On the return of the Jewish question

Universalism has acted as a stimulus for Jewish emancipation, that is, for civil, political and social inclusion. It has also been a source of anti-Jewish prejudice up to and beyond the classic antisemitism of the modern period. While the experience of Jews is by no means unique in this respect, one of the peculiarities of the 'anti-Judaic' tradition has been to represent Jews in some important regard as the 'other' of the universal: as the personification either of a particularism opposed to the universal, or of a false universalism concealing Jewish self-interest. The former contrasts the particularism of the Jews to the universality of bourgeois civil society. The latter contrasts the bad universalism of the 'rootless cosmopolitan Jew' to the good universalism of whatever universal is advanced: nation, race or class. This book explores debates over Jewish emancipation within the eighteenth-century Enlightenment, contrasting the work of two leading protagonists of Jewish emancipation: Christian von Dohm and Moses Mendelssohn. It discusses the emancipatory power of Karl Marx's critique of Bruno Bauer's opposition to Jewish emancipation and endorsement of The Jewish Question. Marxist debates over the growth of anti-Semitism; Hannah Arendt's critique of three types of Jewish responsiveness--assimilationism, Zionism and cosmopolitanism-- to anti-Semitism; and the endeavours of a leading postwar critical theorist, Jurgen Habermas are also discussed. Finally, the book focuses its critique on left antizionists who threaten to reinstate the Jewish question when they identify Israel and Zionism as the enemies of universalism.

Hannah Arendt’s Jewish writings
Robert Fine and Philip Spencer

perturbed some critics is Arendt's claim that these sources could be ‘consulted with profit’ to find out anything worthwhile about the realities of Jewish life. 23 Some recent readers of Arendt have written approvingly of her co-responsibility thesis in the following sense, that they hold the behaviour of the Jewish state or the ideology of Jewish nationalism or the worldwide machinations of Zionism responsible or partly responsible for outbreaks of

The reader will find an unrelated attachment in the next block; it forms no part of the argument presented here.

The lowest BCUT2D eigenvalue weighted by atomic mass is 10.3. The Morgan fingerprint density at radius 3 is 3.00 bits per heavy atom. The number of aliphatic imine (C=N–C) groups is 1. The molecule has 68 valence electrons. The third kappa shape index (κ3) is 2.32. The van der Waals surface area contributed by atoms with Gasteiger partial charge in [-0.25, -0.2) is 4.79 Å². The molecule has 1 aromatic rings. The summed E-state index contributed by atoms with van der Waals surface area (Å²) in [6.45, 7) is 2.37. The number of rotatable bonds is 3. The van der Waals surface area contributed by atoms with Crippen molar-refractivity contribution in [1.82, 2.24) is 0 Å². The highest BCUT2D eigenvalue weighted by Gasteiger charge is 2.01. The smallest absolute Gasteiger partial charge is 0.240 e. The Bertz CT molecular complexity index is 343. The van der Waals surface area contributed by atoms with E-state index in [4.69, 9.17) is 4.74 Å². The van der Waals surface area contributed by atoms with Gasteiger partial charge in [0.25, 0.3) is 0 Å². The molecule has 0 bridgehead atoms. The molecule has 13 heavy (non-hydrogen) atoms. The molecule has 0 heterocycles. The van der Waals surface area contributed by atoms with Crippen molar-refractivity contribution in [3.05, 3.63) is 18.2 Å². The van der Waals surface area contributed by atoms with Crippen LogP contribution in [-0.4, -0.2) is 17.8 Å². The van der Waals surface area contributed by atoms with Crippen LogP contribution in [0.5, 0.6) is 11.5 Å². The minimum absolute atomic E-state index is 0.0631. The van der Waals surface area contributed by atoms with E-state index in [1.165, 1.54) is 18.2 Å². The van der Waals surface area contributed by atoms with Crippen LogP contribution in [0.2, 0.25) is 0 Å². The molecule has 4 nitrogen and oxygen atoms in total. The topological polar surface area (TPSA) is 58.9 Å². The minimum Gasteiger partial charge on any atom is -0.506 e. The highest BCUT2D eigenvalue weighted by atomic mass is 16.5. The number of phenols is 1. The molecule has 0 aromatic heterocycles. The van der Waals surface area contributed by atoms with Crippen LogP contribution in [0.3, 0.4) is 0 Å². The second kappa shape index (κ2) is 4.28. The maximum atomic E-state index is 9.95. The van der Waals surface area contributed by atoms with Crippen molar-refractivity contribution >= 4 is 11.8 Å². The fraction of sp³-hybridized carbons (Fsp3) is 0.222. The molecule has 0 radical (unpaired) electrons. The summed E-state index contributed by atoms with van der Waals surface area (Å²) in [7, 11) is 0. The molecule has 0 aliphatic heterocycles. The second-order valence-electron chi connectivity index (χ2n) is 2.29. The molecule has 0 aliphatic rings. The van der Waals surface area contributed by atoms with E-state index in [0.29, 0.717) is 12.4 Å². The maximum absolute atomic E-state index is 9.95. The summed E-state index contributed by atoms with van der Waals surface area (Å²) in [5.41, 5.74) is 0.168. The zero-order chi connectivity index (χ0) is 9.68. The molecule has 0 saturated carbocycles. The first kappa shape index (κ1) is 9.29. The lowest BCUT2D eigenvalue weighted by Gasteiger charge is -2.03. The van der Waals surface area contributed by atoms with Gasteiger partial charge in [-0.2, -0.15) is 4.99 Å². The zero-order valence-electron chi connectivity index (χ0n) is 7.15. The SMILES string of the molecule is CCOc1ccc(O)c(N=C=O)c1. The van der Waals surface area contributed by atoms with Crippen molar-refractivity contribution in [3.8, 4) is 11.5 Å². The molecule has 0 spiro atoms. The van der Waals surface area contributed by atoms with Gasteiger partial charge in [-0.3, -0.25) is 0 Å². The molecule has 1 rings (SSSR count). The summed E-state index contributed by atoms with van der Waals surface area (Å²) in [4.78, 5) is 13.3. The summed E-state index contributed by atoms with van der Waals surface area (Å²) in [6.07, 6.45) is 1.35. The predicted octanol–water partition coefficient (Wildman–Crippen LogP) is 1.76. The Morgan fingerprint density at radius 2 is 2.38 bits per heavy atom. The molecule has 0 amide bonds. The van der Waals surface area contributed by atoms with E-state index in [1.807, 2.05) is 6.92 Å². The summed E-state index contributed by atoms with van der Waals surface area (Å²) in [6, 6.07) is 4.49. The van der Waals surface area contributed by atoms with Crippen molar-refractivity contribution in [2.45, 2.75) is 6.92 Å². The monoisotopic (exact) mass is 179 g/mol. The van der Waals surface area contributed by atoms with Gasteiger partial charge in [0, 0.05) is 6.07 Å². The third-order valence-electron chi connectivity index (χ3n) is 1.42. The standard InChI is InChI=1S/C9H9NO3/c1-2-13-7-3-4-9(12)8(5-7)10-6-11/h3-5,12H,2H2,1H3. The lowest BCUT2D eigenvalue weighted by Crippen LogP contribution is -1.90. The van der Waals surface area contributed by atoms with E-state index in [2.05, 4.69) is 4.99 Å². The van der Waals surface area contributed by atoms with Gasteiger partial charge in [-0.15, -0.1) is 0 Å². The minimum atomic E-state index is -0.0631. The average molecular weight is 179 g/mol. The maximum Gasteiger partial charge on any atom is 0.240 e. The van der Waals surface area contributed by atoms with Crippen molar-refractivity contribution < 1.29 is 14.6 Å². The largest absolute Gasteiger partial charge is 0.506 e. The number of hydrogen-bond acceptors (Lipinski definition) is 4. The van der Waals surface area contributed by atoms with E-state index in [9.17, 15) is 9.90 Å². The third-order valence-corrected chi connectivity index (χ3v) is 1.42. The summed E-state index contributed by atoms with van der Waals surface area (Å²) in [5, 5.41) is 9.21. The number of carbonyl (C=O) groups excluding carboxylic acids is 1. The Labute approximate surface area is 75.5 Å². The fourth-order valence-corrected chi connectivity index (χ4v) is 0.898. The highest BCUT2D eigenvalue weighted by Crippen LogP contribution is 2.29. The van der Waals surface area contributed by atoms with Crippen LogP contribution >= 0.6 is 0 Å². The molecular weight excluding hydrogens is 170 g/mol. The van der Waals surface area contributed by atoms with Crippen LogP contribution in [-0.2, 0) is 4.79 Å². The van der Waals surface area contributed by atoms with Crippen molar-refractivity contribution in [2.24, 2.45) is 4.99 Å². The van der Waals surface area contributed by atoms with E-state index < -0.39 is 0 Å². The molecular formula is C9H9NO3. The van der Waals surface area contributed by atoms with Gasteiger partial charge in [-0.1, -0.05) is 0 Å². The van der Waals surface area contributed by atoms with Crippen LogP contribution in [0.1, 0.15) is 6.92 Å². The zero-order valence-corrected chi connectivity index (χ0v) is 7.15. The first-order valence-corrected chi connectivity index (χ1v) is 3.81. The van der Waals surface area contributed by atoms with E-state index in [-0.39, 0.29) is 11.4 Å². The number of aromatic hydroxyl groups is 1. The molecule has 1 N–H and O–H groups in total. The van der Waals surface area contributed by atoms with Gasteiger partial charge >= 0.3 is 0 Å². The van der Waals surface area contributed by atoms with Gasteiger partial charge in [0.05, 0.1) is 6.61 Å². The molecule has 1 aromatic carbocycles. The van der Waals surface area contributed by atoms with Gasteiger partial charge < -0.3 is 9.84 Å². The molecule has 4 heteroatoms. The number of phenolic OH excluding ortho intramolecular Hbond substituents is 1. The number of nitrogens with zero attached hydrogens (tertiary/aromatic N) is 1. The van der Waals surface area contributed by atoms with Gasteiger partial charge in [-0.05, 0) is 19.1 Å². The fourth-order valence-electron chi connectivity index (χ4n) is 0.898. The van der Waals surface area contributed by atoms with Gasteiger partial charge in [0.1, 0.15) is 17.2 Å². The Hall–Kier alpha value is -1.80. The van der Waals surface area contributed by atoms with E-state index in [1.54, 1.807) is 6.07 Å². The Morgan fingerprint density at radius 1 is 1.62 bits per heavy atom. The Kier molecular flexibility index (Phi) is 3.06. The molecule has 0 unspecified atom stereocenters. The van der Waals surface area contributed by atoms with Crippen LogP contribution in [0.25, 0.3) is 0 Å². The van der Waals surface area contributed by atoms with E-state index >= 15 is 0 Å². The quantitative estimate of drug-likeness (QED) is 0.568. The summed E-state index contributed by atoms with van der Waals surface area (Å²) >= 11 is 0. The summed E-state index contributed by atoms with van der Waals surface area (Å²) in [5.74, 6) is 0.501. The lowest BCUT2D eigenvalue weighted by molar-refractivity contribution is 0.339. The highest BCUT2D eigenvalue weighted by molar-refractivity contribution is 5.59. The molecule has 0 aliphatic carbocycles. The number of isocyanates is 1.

in Antisemitism and the left
Open Access (free)
Universalism and the Jewish question
Robert Fine and Philip Spencer

expect it, and third that it is open to contestation and rarely goes uncontested. In what may broadly be termed ‘the modern age’, the Jewish question has been as repeatedly challenged as it has been advanced: in eighteenth-century debates on Jewish emancipation, in nineteenth-century debates on the pathologies of capitalism and aims of socialism, in twentieth-century debates on antisemitism and the ‘final solution’, and in twenty-first-century debates on Zionism

in Antisemitism and the left
Robert Fine and Philip Spencer

Can Always Blame the Jews’). 2 The most significant expression of the reconfiguring of the Jewish question in the present period lies in the rise of negative representations of Israel and Zionism. While the stigmatisation of the idea of a Jewish nation may be traced back to the Enlightenment credo that everything should be granted to Jews ‘as individuals’ and nothing to Jews ‘as a nation’, it frames

in Antisemitism and the left
From universalisation to relativism
David Bruce MacDonald